To accomplish the foregoing and other objects of this invention, there is provided a highway sacrificial barrier that comprises a cylindrical container having disposed at the bottom thereof, a table structure for carrying on the top thereof, a predetermined quantity of a dispersible mass which is preferably sand. This sand is preferred as it is relatively inexpensive and yet provides a substantial weight per volume. The table structure preferably is composed of a flat table top supported by a peripheral cylindrical wall and a center support leg with a plurality of additional supporting legs radiating from the central leg to the cylindrical wall. The cylindrical wall is not perpendicular to the table top, but rather tapers slightly outward for its top half and tapers inward for its lower half. The resulting wedge-shaped peripheral surface provides a friction fit seal with the interior wall of the container. The described structure permits the weight of the sand to force the table into even tighter seal with the container to substantially eliminate any chance of sand leakage from the top of the container to the bottom.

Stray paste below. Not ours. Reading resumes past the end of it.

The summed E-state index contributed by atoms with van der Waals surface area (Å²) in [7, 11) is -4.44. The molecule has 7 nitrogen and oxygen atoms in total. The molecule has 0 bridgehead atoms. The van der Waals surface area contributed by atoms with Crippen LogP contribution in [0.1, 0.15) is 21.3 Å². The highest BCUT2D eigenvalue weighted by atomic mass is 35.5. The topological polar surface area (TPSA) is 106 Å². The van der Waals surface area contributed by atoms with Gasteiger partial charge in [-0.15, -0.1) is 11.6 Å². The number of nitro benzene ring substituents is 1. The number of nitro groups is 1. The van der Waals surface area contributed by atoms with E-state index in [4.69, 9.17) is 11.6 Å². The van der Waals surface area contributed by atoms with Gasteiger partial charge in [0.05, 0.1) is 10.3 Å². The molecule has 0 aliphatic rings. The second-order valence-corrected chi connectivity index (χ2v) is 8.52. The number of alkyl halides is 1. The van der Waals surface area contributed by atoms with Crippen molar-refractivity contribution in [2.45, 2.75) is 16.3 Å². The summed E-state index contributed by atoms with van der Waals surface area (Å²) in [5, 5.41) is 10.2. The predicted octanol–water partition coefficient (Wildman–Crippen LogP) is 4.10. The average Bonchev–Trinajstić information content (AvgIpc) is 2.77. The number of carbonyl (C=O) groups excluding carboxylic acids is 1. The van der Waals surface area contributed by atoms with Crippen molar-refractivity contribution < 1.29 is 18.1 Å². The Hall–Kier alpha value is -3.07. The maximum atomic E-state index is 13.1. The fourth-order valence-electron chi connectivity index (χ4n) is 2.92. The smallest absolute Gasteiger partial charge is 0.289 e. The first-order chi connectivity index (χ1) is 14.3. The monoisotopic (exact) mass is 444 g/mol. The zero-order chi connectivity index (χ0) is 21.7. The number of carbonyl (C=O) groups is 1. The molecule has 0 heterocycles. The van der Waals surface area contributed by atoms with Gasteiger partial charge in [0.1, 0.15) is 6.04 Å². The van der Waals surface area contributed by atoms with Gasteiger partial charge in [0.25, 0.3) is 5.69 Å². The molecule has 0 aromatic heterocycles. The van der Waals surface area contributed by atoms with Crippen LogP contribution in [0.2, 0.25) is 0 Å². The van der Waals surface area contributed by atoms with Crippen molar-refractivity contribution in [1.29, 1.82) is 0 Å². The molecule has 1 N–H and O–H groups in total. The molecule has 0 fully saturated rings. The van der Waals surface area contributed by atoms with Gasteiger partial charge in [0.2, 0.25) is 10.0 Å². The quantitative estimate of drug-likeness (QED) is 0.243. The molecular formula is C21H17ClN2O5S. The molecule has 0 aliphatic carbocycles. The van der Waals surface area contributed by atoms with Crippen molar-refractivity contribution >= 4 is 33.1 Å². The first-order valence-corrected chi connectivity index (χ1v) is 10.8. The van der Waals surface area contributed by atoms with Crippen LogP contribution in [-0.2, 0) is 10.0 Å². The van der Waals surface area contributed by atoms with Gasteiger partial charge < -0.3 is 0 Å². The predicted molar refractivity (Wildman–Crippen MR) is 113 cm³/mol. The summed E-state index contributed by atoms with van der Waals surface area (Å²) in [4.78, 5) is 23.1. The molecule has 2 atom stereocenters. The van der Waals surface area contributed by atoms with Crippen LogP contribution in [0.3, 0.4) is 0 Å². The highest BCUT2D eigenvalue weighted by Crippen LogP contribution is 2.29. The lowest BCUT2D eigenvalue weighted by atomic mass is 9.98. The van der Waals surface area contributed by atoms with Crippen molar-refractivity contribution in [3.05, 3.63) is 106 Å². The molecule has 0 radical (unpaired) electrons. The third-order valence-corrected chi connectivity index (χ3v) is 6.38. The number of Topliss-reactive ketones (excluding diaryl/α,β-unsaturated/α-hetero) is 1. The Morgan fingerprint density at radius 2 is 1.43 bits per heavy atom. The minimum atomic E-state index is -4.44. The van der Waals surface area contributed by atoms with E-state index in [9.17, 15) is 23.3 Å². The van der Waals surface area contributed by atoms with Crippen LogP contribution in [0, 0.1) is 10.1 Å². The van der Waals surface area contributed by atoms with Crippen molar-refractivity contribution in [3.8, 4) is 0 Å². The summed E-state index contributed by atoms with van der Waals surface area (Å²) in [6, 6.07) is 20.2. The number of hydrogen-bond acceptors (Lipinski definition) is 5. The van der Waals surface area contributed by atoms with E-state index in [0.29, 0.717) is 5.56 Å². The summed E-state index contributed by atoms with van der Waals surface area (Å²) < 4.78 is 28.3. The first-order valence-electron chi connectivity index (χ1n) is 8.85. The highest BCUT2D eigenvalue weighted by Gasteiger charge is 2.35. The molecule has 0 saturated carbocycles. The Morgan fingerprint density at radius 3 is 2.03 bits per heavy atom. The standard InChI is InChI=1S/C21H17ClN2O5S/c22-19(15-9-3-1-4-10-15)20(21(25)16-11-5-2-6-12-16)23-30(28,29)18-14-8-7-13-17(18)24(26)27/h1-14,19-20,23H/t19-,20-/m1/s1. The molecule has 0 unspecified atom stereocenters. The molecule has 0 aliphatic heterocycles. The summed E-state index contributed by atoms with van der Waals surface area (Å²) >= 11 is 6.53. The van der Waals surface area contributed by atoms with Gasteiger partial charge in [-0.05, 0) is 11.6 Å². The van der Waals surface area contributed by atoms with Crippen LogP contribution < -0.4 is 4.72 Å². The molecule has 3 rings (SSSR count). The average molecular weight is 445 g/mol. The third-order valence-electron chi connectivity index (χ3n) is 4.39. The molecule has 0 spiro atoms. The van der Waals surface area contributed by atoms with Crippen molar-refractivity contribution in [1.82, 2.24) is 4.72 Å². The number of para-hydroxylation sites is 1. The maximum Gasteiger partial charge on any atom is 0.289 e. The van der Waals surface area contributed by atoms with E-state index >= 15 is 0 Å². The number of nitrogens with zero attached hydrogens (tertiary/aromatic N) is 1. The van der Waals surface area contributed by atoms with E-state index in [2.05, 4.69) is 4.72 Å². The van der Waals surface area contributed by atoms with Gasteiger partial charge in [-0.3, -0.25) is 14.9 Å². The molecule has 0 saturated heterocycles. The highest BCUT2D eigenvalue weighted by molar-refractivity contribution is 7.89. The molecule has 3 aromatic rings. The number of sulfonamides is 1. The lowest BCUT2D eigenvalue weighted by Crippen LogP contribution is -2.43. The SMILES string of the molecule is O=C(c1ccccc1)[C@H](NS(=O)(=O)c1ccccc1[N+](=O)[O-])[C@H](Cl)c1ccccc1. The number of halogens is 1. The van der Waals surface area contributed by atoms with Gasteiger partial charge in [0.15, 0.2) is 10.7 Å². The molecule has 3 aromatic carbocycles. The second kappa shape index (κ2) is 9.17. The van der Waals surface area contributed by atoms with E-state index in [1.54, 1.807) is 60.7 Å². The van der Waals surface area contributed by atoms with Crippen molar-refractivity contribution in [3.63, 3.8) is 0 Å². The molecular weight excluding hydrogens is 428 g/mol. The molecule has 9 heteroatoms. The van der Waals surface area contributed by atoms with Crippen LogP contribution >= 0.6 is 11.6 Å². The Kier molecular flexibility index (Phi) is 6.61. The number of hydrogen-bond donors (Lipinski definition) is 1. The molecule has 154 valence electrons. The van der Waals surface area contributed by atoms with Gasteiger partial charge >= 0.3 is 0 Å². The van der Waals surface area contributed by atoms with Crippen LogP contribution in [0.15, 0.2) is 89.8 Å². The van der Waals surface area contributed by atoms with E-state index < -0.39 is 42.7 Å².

In accordance with the invention, there may also be provided one or more spacers which are used to vary the height of the table within the container. This is a much more advantageous arrangement than the prior art wherein the table structures had to be constructed in different heights rather than taking advantage of the use of a common spacer.